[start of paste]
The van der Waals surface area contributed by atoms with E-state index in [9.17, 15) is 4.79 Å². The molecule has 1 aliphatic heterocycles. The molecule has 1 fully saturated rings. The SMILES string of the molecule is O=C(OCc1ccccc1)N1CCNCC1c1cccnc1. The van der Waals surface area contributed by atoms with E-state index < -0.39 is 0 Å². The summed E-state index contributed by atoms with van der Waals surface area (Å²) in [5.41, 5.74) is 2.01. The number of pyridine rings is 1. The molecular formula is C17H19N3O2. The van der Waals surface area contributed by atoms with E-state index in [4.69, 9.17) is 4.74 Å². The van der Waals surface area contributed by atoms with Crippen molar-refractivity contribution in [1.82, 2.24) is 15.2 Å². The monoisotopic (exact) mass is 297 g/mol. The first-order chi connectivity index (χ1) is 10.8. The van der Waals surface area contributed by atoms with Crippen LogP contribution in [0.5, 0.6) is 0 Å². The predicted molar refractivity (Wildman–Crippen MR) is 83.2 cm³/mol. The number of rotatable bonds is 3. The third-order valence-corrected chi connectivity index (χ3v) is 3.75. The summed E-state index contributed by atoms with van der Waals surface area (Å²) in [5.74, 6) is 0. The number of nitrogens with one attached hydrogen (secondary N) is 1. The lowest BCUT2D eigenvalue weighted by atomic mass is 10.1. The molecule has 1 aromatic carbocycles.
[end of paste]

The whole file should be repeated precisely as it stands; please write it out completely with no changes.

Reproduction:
The van der Waals surface area contributed by atoms with E-state index in [9.17, 15) is 4.79 Å². The molecule has 1 aliphatic heterocycles. The molecule has 1 fully saturated rings. The SMILES string of the molecule is O=C(OCc1ccccc1)N1CCNCC1c1cccnc1. The van der Waals surface area contributed by atoms with E-state index < -0.39 is 0 Å². The summed E-state index contributed by atoms with van der Waals surface area (Å²) in [5.41, 5.74) is 2.01. The number of pyridine rings is 1. The molecular formula is C17H19N3O2. The van der Waals surface area contributed by atoms with E-state index in [4.69, 9.17) is 4.74 Å². The van der Waals surface area contributed by atoms with Crippen molar-refractivity contribution in [1.82, 2.24) is 15.2 Å². The monoisotopic (exact) mass is 297 g/mol. The first-order chi connectivity index (χ1) is 10.8. The van der Waals surface area contributed by atoms with Crippen LogP contribution in [0.5, 0.6) is 0 Å². The predicted molar refractivity (Wildman–Crippen MR) is 83.2 cm³/mol. The number of rotatable bonds is 3. The third-order valence-corrected chi connectivity index (χ3v) is 3.75. The summed E-state index contributed by atoms with van der Waals surface area (Å²) in [5.74, 6) is 0. The number of nitrogens with one attached hydrogen (secondary N) is 1. The lowest BCUT2D eigenvalue weighted by atomic mass is 10.1. The molecule has 1 aromatic carbocycles.